|Johann Strauss II and Johannes Brahms|
His first and most devoted supporter, Robert Schumann (1810-56), called him "another John the Baptist, whose revelations will puzzle many of the Pharisees, and every one else, for centuries."
Brahms's father, Johann Jakob Brahms, came to Hamburg from Schleswig-Holstein, seeking a career as a town musician. He was proficient on several instruments, but found employment mostly playing the horn and double bass. He married Johanna Henrika Christiane Nissen, a seamstress, who was seventeen years older than he was. Initially, they lived near the city docks, in the Gängeviertel quarter of Hamburg, for six months before moving to a small house on the Dammtorwall, located on the northern perimeter of Hamburg in the Inner Alster.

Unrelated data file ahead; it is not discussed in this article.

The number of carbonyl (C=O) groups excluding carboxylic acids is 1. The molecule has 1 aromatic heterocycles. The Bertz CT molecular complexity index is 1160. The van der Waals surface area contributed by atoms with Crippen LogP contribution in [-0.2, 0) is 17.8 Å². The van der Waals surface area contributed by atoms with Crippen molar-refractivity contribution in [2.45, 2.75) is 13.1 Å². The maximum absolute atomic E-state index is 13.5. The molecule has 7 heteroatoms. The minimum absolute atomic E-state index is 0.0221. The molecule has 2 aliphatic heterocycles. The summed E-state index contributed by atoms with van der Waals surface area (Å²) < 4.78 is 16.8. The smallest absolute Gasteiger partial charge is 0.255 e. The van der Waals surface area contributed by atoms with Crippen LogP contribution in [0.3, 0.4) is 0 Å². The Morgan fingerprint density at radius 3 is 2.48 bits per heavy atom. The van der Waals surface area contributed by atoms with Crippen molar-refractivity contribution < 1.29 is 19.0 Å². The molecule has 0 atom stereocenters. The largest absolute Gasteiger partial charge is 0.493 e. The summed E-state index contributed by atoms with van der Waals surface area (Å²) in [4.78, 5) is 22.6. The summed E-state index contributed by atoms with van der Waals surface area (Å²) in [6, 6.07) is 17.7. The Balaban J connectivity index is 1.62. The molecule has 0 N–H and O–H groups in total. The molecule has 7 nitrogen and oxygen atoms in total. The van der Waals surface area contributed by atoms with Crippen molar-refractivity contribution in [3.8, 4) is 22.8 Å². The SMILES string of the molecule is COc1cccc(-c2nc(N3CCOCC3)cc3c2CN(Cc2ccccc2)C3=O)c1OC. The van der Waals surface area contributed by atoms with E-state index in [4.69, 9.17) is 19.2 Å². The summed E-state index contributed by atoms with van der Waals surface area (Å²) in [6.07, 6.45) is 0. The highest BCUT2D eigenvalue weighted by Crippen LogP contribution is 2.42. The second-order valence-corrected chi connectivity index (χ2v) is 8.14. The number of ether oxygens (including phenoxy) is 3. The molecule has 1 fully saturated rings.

Johann Jakob gave his son his first musical training. He studied piano from the age of seven with Otto Friedrich Willibald Cossel. Brahms showed early promise (his younger brother Fritz also became a pianist) and helped to supplement the rather meager family income by playing the piano in restaurants and theaters, as well as by teaching. It is a long-told tale that Brahms was forced in his early teens to play the piano in bars that doubled as brothels; recently Brahms scholar Kurt Hoffman has suggested that this legend is false. Since Brahms himself clearly originated the story, however, some have questioned Hoffman's theory.
Johannes Brahms, Hungarian Dance No. 5